Hussein, Mubarak seek US aid against radical states

Against the backdrop of US troop withdrawal and continued factional violence in Lebanon, two key Arab leaders brought strong messages to President Reagan this week.

Egyptian President Hosni Mubarak and Jordan's King Hussein want two things from the United States:

* More financial aid - especially military - to offset the growing power of aggressive Mideast states.

* A more active US effort to help settle the region's underlying causes of discontent - mainly the Palestinian question.

Their requests are highlighted by Mr. Hussein's meeting with Mr. Mubarak on Sunday in Washington, a step that helps bring Egypt back into the Islamic fold.

Egyptian officials - and other moderate Arab leaders in Jordan and Saudi Arabia - were not happy with the introduction of US Marines into Lebanon. But they believe the announced redeployment offshore could make the situation worse.

''The withdrawal of the Marines will give the Syrians more room and the Soviets after them,'' said Egyptian Prime Minister Ahmed Fuad Mohieddin in an interview with Western journalists here.

In the balance of Middle East power, both Jordan and Egypt are feeling particularly threatened. Jordan looks north to Syria, which now has the largest and best-equipped military in its history and has been responsible for terror attacks against Jordan, according to Jordanian and Western officials.

Egypt is also ''very much worried'' about the Syrian military buildup, according to Defense Minister Muhammad Abdul-Halim Abu Ghazala, and even more concerned about its neighbor to the west, Libya. While Libya and Syria continue to build their Soviet-stocked and Soviet-advised armed forces, Egypt is building its defenses at a much reduced level since it rejected Soviet assistance after the 1973 war with Israel and turned to the US for help.

Egypt is already in debt to the US for $5 billion in previous military loans. Debt service is costing Egypt $300 million a year and is expected to rise to $ 500 million by next year. President Mubarak is seeking a restructuring of this debt at lower interest rates, according to Egyptian officials. Even better, in Egypt's view, would be the foregiveness of some previous military loans or perhaps the shifting of some loans to grants, as the US has already done for Israel.

Jordan, which received the relatively small sum of $95 million from the US last year, would like the $200 million in new military aid sought from Congress by the Reagan administration. Officials in Amman envision a day when Jordan - provided it pursues peace with Israel and receives less help from oil-producing states - will need even more economic assistance from Washington.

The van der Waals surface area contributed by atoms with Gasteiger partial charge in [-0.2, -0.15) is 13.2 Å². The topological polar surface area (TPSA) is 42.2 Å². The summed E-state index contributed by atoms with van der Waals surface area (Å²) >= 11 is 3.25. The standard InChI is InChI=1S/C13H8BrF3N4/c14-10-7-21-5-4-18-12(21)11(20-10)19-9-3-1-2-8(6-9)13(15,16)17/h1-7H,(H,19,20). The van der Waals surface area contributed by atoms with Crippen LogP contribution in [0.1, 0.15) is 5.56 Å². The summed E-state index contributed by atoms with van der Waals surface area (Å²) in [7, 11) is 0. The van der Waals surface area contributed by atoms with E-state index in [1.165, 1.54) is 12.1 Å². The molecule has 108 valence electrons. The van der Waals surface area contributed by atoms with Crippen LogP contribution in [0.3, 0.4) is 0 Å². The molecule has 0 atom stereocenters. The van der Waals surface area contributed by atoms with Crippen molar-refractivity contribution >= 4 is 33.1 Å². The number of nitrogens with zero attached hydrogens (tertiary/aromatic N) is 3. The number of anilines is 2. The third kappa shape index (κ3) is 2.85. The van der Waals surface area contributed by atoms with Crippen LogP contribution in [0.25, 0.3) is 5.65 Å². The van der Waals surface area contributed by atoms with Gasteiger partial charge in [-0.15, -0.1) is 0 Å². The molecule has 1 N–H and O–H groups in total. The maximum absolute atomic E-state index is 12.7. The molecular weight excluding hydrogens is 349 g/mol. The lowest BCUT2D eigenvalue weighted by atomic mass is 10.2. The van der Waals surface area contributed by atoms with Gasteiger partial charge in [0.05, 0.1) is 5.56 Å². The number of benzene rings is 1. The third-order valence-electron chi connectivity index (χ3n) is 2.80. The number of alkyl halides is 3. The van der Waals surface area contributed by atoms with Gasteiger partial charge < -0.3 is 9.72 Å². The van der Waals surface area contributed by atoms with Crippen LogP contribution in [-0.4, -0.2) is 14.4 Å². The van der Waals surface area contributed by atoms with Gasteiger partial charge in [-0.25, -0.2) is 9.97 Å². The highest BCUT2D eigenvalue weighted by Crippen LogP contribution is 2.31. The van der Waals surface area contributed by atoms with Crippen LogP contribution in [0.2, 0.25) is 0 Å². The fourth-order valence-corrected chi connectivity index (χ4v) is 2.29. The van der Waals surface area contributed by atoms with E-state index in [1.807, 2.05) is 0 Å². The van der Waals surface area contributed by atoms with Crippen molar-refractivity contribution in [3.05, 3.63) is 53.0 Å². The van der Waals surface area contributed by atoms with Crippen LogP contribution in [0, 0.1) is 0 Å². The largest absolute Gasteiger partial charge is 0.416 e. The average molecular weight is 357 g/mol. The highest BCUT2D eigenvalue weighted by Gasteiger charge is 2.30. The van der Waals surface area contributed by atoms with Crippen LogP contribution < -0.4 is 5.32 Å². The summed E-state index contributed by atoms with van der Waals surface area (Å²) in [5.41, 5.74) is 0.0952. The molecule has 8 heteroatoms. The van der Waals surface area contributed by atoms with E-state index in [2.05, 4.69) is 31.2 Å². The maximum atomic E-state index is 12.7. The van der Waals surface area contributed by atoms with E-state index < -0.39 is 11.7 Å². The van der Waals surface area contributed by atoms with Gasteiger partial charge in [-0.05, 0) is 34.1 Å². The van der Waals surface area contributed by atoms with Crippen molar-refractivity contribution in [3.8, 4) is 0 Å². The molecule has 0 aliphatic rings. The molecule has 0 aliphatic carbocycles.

Egypt does not enjoy the preeminence it once did in the Arab world, although it is reemerging from its exile by other Arab states following the peace treaty with Israel in 1979.

Although officials here vow they will never break their peace treaty with Israel, they describe it as a ''cold peace.'' Egypt's ambassador to Israel has not returned since his recall following the Israeli invasion of Lebanon in 1982. President Mubarak has publicly embraced Palestinian leader Yasser Arafat, and Egypt continues to push its plan of Palestinian self-determination along with mutual recognition of Israel and the PLO.

Both Jordan and Egypt would like more encouragement from Washington for their efforts to woo Arafat to a moderate position that would make way for the possible representation of Palestinians by King Hussein.

Officials in Amman and Cairo in recent interviews expressed great frustration and some bewilderment over continued strong US support for Israel, including last year's ''strategic cooperation agreement,'' following the invasion of Lebanon and the steady increase of Israeli settlements on the West Bank of the Jordan River.

''If Israel annexes the West Bank, the whole peace process will collapse,'' warned Butros Butros Ghali, Egypt's minister of state for foreign affairs.

Others here are more direct in their criticism of the US and what they see as its failure to moderate ''Zionism based on expansionism.''

''Who pays for Israeli policy? Who pays for the settlements?'' asks Ali Dessouki, professor of political science at Cairo University. ''As long as the United States continues its present policies, the fading away of the comprehensive Middle East peace process will continue.''

Moderate Arab leaders like Mubarak and Hussein say that Lebanon has distracted American public and political attention from the broader Palestinian and Arab-Israeli issues. In their meetings with President Reagan, they hope to draw attention to these issues and in so doing, show that the more reasonable Arab voices in the region ought to be more obviously and substantively nurtured.

''There is a fight in the Arab world between moderates and extremists,'' says Dr. Butros Ghali. ''This is the real confrontation.'

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